BB: Thomas Nozkowski, Jonathan Lasker und Mary Heilmann. Alle drei beharren auf einer persönlichen Sicht der Welt. Obwohl sie ihre Inspirationsquellen verbergen, weiß man, dass es etwas ist, was sie gesehen und erlebt haben, egal was. Und sowas interessiert mich. Für mich war es jahrelang die Landschaft, doch davor habe ich auch Architektur gemalt, irgendwann sogar Figuren, ich habe also über Jahre dieses Vokabular entwickelt, das ich verwenden kann, sogar in meiner heutigen Arbeit. Und deshalb mache ich weiter Landschaftszeichnungen, auch wenn ich nicht unbedingt male, was ich von den Zeichensessions nach Hause bringe. Es erhält den Kontakt zur Welt aufrecht. Es gibt mir Ideen. Ich schaue das Licht an – es gibt eine unendliche Vielfalt an Formen und Momenten in der Natur, die sich mit dem Licht ständig verändern. Als ich das erste Mal Gelegenheit hatte, in die Catskill Mountains zu fahren, habe ich so emotional reagiert, ich musste es einfach verwenden.

 

DH: Seit Beginn Deiner Tätigkeit oszilliert Dein Werk zwischen Landschaft und Abstraktion, und oft verharrt es, wie eine Fermate, dazwischen. Seit 2011 sind Strukturen zum vorherrschenden Motiv geworden. Was führte zu dieser Verschiebung von der Landschaft zu einem abstrakteren Vokabular?

 

 BB: Ich empfand eine gewisse Begrenztheit oder Beschränktheit bei den Landschaften, weil ich wollte, dass das Gemälde autark ist und nichts mit Information zu tun hat, die erkannt werden muss. Ich glaube, ich bin gut im Abstrahieren, im Herausdestillieren des Wesentlichen, der Grundstrukturen von dem, was ich sehe, egal, was es ist. Aber ich sträubte mich dagegen, weil ich eine figurative Malerin sein wollte, obwohl das eigentlich gar nichts mehr bedeutet. Es gab also einen Punkt, an dem ich diesen Raum und das gegenständlichere Sujet aufgegeben habe. Es war eine Befreiung. Ich denke nicht unbedingt an Struktur. Es ist eine Art additiver Prozess; ich lege eine Form oder Geste an und wiederhole sie. Am Ende wird daraus eine Art Muster. Es besteht ein Zusammenhang zwischen Struktur und Abstraktion, und eine enge Verwandtschaft mit der Natur, den Formen und Gebilden, die wir in der Natur sehen. Und es geht um ein Gefühl von Ordnung.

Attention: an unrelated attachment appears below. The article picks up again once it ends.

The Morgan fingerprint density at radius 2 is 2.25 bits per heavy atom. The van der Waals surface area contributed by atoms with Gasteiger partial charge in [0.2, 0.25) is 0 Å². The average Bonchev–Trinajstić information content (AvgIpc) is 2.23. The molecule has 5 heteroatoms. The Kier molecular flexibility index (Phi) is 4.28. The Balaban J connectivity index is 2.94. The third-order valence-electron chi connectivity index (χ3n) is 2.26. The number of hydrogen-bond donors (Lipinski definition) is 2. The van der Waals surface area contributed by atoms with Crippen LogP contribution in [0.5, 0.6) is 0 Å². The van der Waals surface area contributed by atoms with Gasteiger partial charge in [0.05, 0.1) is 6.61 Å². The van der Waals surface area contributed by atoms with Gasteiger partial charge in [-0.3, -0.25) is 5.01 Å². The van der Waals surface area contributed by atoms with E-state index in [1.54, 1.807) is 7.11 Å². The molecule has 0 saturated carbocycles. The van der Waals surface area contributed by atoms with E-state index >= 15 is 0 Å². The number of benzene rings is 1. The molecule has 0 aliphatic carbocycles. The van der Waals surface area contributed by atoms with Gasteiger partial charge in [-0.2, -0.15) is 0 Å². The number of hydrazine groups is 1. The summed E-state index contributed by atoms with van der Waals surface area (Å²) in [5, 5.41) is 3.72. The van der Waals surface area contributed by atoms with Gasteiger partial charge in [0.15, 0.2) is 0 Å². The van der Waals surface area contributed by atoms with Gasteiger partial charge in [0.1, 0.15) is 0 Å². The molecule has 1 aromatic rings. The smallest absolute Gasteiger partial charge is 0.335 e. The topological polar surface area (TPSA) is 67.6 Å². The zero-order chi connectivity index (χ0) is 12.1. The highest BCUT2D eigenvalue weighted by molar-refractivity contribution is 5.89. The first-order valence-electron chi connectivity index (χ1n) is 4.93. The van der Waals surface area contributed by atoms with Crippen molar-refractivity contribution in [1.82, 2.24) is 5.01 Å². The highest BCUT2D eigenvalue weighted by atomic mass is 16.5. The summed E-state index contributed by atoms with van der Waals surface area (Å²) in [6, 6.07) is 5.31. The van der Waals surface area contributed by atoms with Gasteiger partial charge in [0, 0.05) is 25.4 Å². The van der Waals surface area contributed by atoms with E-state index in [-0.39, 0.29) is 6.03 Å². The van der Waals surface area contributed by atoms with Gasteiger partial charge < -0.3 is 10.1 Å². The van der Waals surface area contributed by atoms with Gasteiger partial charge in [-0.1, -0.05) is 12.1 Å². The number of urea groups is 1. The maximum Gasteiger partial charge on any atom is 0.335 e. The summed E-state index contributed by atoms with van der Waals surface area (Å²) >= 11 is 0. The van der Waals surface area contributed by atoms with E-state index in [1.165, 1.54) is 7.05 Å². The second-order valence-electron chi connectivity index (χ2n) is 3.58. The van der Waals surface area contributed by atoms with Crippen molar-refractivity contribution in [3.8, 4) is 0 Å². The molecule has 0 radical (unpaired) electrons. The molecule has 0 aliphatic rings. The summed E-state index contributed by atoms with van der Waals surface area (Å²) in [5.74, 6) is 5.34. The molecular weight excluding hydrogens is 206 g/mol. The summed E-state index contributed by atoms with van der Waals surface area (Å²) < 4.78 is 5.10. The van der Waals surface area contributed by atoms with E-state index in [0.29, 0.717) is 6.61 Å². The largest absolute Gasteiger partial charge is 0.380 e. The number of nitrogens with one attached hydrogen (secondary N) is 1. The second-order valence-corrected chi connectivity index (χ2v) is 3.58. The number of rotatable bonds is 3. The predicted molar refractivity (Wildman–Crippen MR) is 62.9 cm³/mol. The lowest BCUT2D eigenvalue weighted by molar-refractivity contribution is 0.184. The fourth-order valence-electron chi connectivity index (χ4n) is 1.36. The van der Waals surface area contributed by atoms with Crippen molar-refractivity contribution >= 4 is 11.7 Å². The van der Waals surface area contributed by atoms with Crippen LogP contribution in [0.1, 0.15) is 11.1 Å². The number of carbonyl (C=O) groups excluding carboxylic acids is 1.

DH: Deine jüngsten Bilder sind allem Anschein nach von Musik inspiriert. Sie sind so etwas wie ein visueller Punkt und Kontrapunkt musikalischer Rhythmen und multipler Motive, die aufeinander antworten und reagieren. Kannst Du etwas über Dein Verhältnis zur Musik sagen? Ist das etwas Neues für Dich?